That’s not totally true. “We” deliberately concede to make for the climatic ending.
Fact is, life sucks. Life limits. Life reminds us too rudely of our impotence.
Our sport teams empower us. They are the rabbit hole through which we gain access to the wonderland of our dreams. Our teams release the supermen and superwomen in us. It is the reason why it’s expedient that our teams do not suck.
When they do, they become useless to us, too mundane, too real life.
Ask any Arsenal fan right now, he or she would say that Arsenal are too much like real life. The superman is really a latex-padded runt.
The real object of the fans' anger isn’t Arsene Wenger per se. If Wenger can somehow revive their superman, make him a true Übermensch again, the boos would dry up to be replaced by the clichéd chorus, “In Wenger we Trust.”
Yes, the fans were right to boo the man they perceive (note the word) as the obstacle between them and the alter ego they know, the one who fulfills their fantasy. They want to be like other nations so who can blame them for voicing this desire in the strongest of terms?
Boos were right.
Losing Is a Defeat of Hope
Hope should triumph
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“Hope endures forever,” says one of the ancient writers. “Hope keeps us going,” we can safely say without risk of contradiction. I was brought up (and I’m sure you’ll relate) to think this.
“The wrong shall fail, the right prevail/With peace on earth, good will to men," writes Henry Wadsworth Longfellow.
When Arsenal, Manchester United or Chelsea play, the man or woman in India, in Australia, in Ghana, in Mexico joins the brotherhood and sisterhood of fellow fans in a shared experience. That’s the “good will” part.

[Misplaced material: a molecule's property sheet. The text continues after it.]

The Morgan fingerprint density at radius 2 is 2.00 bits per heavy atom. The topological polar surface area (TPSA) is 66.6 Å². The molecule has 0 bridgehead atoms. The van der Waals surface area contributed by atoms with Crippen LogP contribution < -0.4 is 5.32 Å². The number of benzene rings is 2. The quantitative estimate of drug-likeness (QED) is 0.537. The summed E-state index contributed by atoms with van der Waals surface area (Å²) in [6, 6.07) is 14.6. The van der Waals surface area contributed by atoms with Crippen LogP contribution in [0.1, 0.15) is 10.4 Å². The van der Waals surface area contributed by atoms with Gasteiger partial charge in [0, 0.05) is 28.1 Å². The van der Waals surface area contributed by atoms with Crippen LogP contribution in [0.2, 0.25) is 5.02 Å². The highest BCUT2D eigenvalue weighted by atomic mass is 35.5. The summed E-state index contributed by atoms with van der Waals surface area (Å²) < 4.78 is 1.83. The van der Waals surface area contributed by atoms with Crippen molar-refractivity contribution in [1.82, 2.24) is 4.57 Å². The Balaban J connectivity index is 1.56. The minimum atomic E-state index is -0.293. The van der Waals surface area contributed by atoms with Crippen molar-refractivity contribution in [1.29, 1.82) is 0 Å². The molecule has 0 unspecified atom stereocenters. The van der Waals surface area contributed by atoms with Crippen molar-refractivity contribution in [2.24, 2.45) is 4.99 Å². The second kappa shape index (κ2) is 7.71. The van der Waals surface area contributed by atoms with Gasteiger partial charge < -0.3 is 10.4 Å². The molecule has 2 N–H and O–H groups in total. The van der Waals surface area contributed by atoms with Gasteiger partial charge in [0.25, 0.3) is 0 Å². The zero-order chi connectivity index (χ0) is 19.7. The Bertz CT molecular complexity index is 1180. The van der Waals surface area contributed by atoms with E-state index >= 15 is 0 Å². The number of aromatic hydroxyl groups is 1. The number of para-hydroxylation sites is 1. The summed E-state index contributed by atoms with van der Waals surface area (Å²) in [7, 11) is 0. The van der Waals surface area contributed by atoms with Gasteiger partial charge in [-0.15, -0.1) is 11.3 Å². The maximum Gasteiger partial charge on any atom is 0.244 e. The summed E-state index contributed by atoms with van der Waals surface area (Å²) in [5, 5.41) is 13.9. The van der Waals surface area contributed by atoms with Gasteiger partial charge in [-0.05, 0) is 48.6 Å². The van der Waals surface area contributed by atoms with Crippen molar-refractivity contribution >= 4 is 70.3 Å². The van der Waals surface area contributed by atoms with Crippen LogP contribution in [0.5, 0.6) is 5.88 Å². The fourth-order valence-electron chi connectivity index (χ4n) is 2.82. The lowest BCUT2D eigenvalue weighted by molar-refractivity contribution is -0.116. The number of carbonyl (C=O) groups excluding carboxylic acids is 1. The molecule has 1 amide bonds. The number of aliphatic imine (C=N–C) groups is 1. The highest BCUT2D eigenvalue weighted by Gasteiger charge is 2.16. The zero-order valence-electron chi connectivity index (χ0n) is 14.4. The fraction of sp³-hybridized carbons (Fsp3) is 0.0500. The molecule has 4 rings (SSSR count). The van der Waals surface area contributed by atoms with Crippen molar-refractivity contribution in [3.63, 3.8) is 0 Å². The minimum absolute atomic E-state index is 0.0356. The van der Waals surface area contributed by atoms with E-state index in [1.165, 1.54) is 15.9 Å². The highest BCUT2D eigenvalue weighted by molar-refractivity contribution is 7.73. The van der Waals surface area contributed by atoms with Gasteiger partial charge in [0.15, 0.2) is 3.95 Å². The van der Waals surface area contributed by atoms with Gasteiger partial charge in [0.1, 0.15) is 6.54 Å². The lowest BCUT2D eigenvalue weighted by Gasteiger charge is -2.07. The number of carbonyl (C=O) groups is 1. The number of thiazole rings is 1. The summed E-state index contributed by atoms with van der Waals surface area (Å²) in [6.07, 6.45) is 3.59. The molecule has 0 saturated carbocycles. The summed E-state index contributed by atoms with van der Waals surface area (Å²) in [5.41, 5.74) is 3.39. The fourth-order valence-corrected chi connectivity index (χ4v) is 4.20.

The teams on the pitch enact on a miniscule scale the big, meta drama of life, where good vies with evil, hope with despair, faith with doubt.
When our team wins, Longfellow’s prophecy momentarily comes to pass. That’s the hope part. When our team loses, we are reminded subconsciously of life’s unforgiving blows and setbacks.
The knowledge that we will win the next match keeps hope alive. We feel assured that the message Longfellow proclaims in this poem is true, must be true. Humanity will prevail. Our teams represent that—hope, triumph, fortitude, perseverance, determination.
When our teams go on losing streaks they contradict this vision of hope. We despair. We are wounded. We feel helpless. We react; we are only humans.
In a sense, when we boo, it can represent defiance in the face of adversity. However, it can just as much represent childish tantrums.
But if we bear the “reaction part” in mind, then we can forgive the fans for booing.
Being human makes it right, even though it may not at times be the right thing to do. What matters is that we recover ourselves; we pick ourselves up and move on. Booing becomes a problem only when it becomes a habit.
Booing can be to spite defeat, that troublesome abstractive monster that dogs our steps at every turn. Often, though, booing is misdirected.
Booing Could Be Democracy
Cheers often turn to boos
Cheering is approval: We like what you are doing. It represents our ideal. Keep it up.
Cheering can be encouragement: Please keep trying. Hang in there. Is there anything we can do to help?
Booing is disapproval: What on earth are you doing? Goodness, you are a professional, show us you’re qualified to do the job. You better amend your ways!
Booing can be destructive. Many people go on daily shows on television to complain about their father, mother or teacher.
You: There was never a word of approval (sob) from my (sob) teacher (sob)!
Presenter: You felt unwanted…